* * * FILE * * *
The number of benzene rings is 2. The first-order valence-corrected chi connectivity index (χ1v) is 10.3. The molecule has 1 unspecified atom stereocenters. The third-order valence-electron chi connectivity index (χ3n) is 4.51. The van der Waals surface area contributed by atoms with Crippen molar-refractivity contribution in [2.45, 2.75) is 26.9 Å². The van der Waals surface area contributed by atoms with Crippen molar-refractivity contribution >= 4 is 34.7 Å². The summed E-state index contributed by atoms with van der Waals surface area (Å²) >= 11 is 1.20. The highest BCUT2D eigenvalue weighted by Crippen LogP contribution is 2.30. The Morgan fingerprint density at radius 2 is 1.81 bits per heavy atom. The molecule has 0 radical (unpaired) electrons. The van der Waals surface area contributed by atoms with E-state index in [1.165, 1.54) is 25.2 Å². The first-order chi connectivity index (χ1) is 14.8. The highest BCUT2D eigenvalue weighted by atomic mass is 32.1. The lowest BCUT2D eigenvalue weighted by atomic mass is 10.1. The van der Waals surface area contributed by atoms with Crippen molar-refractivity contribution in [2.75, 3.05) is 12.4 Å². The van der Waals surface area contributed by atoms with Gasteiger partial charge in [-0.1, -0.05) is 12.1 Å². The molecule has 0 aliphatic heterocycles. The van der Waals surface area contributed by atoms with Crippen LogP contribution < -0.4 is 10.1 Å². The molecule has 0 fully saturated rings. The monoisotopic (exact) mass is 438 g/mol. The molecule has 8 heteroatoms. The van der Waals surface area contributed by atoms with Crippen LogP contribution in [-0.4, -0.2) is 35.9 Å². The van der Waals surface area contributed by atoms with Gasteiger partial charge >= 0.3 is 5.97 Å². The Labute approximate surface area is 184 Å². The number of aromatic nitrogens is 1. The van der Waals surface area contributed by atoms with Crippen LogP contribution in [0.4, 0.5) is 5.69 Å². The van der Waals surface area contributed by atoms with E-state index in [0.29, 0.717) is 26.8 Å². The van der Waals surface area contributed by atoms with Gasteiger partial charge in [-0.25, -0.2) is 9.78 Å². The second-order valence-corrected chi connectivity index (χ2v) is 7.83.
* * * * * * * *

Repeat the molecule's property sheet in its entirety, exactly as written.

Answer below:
The number of benzene rings is 2. The first-order valence-corrected chi connectivity index (χ1v) is 10.3. The molecule has 1 unspecified atom stereocenters. The third-order valence-electron chi connectivity index (χ3n) is 4.51. The van der Waals surface area contributed by atoms with Crippen molar-refractivity contribution in [2.45, 2.75) is 26.9 Å². The van der Waals surface area contributed by atoms with Crippen molar-refractivity contribution >= 4 is 34.7 Å². The summed E-state index contributed by atoms with van der Waals surface area (Å²) >= 11 is 1.20. The highest BCUT2D eigenvalue weighted by Crippen LogP contribution is 2.30. The Morgan fingerprint density at radius 2 is 1.81 bits per heavy atom. The molecule has 0 radical (unpaired) electrons. The van der Waals surface area contributed by atoms with E-state index in [1.165, 1.54) is 25.2 Å². The first-order chi connectivity index (χ1) is 14.8. The highest BCUT2D eigenvalue weighted by atomic mass is 32.1. The lowest BCUT2D eigenvalue weighted by atomic mass is 10.1. The van der Waals surface area contributed by atoms with Crippen molar-refractivity contribution in [2.75, 3.05) is 12.4 Å². The van der Waals surface area contributed by atoms with Gasteiger partial charge in [-0.1, -0.05) is 12.1 Å². The molecule has 0 aliphatic heterocycles. The van der Waals surface area contributed by atoms with Crippen LogP contribution < -0.4 is 10.1 Å². The molecule has 0 fully saturated rings. The monoisotopic (exact) mass is 438 g/mol. The molecule has 8 heteroatoms. The van der Waals surface area contributed by atoms with Crippen LogP contribution in [-0.4, -0.2) is 35.9 Å². The van der Waals surface area contributed by atoms with Gasteiger partial charge >= 0.3 is 5.97 Å². The Labute approximate surface area is 184 Å². The number of aromatic nitrogens is 1. The van der Waals surface area contributed by atoms with Crippen LogP contribution in [0.4, 0.5) is 5.69 Å². The van der Waals surface area contributed by atoms with E-state index in [0.29, 0.717) is 26.8 Å². The van der Waals surface area contributed by atoms with Gasteiger partial charge in [-0.25, -0.2) is 9.78 Å². The second-order valence-corrected chi connectivity index (χ2v) is 7.83.